The alkylamines or alkylaminoalkylenamines are generally reacted together with ethylene oxide, propylene oxide, butylene oxide or mixtures of different such alkylene oxides, although preference is given to ethylene oxide or mixtures of ethylene oxide and propylene oxide. Based on alkylamine or alkylaminoalkylenamines, 140 mol of alkylene oxide are charged, preferably 112 mol.

The alkoxylation is effected without solvent, but can also be carried out in solution. Suitable solvents for the alkoxylation are inert ethers such as dioxane, tetrahydrofuran, glyme, diglyme and MPEGs.

In general, the alkoxylation in the first reaction step is carried out uncatalyzed up to >95% by weight of tertiary nitrogen. Higher alkoxylation is effected after addition of basic compounds as catalysts. Useful basic compounds are alkaline earth metal/alkali metal hydroxides or alkoxides (sodium methoxide, sodium ethoxide, potassium tert-butoxide), but preference is given to alkali metal hydroxides, particularly sodium hydroxide or potassium hydroxide.

For the preparation of the inventive compounds, the amine-oxyethylate mixtures are reacted in a subsequent reaction step with a chlorocarboxylic acid derivative and a base, preferably dry chloroacetic acid sodium salt and sodium hydroxide. This can be effected by reacting the oxyethylate mixture with from 100 to 150 mol % of sodium chloroacetate at from 30 to 100 C. and, simultaneously or in succession, admixing with solid sodium hydroxide or potassium hydroxide, so that the sum of the base already present in the oxyethylate mixture and the additionally added amount of base corresponds to the amount of sodium chloroacetate. The amount of base which has already been contained from the reaction with the alkylene oxide can thus be used directly for the subsequent Williamson synthesis and does not have to be washed out, as in the synthesis of a standard oxyethylate.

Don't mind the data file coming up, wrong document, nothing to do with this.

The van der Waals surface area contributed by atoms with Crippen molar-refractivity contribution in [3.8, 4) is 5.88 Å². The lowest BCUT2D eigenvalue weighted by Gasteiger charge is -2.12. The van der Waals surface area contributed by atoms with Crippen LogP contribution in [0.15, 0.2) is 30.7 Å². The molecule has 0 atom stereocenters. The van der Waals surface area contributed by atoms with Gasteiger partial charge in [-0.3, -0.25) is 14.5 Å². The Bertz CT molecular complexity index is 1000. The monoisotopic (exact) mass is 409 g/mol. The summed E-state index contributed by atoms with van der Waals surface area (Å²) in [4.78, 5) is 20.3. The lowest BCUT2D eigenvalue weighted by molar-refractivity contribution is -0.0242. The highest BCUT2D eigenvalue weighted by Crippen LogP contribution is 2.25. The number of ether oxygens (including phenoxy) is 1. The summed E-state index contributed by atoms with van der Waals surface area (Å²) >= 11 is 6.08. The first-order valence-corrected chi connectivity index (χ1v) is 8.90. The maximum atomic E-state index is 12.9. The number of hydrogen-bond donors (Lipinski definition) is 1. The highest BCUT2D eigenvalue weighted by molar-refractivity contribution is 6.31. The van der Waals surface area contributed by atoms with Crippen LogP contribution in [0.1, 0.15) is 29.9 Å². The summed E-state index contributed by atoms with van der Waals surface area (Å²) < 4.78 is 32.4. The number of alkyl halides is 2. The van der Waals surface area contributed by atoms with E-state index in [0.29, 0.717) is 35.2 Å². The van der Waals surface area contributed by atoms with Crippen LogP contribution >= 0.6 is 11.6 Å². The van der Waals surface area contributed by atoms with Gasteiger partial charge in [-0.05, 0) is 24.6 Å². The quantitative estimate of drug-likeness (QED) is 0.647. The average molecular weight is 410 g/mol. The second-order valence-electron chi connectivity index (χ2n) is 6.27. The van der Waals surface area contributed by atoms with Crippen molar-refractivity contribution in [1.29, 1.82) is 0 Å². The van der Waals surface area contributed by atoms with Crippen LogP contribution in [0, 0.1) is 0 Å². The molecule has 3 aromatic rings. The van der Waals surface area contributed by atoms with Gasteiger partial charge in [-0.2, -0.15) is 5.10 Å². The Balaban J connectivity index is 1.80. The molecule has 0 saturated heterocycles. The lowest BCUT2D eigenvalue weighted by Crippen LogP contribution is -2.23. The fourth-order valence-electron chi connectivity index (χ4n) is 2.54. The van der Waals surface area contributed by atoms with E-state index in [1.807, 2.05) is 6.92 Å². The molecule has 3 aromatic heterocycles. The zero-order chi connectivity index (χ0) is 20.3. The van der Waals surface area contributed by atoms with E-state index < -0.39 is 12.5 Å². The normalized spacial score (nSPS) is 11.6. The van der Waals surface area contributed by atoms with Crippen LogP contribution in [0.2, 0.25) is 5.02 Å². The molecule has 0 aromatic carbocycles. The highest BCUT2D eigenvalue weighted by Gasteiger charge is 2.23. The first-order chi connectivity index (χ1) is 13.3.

Following the alkylation reaction, the alkoxylated amine-ethercarboxylic acid alkali metal salts are converted to the free ethercarboxylic acid. To this end, they are acidified to pH<3 using strong mineral acid (hydrochloric acid, sulfuric acid) and the ethercarboxylic acid is removed hot as the upper phase by phase separation above its cloud point.

The alkoxylated amine-ether carboxylic acids are subsequently esterified generally by direct reaction of the free acid with corresponding alcohols at temperatures of 100200 C. at which the water of reaction is removed distillatively. The esterification can be accelerated by adding suitable acidic catalysts having a pKa of less than 5 or by separating out the water of reaction with suitable solvents. Suitable catalysts are, for example, sulfonic acid and alkylstannic acids.

For the esterification of the alkoxylated amine-ether carboxylic acids, alcohols having C4- to C30-alkyl radicals or C4- to C30-alkenyl radicals are used, preferably fatty alcohols. Suitable alcohols are, for example, 2-ethylhexanol, octanol, decanol, lauryl alcohol, palmityl alcohol, stearyl alcohol and oleyl alcohol.

The inventive compounds can also be prepared by esterifying the amine-oxyethylate mixtures with carboxylic acids and their derivatives such as carbonyl chlorides, carboxylic anhydrides and carboxylic esters. The esterification with free carboxylic acids is effected at temperatures of 100200 C., at which the water of reaction is removed distillatively. The esterification can be accelerated by adding suitable acidic catalysts having a pKa of less than 5 or by separating out the water of reaction with suitable solvents. Suitable carboxylic acids are acetic acid, propionic acid, caproic acid, caprylic acid, 2-ethylhexanoic acid and fatty acids, or their anhydrides, methyl esters and chlorides.

The inventive compounds are then prepared by quaternizing the tertiary nitrogen atoms with a suitable alkylating agent at from 50 to 150 C. Suitable alkylating agents are alkyl halides and alkyl sulfates, preferably methylene chloride, butyl bromide and dimethyl sulfate.

EXAMPLES

a) General Method for the Preparation of Alkoxylated Amine-ethercarboxylic Acids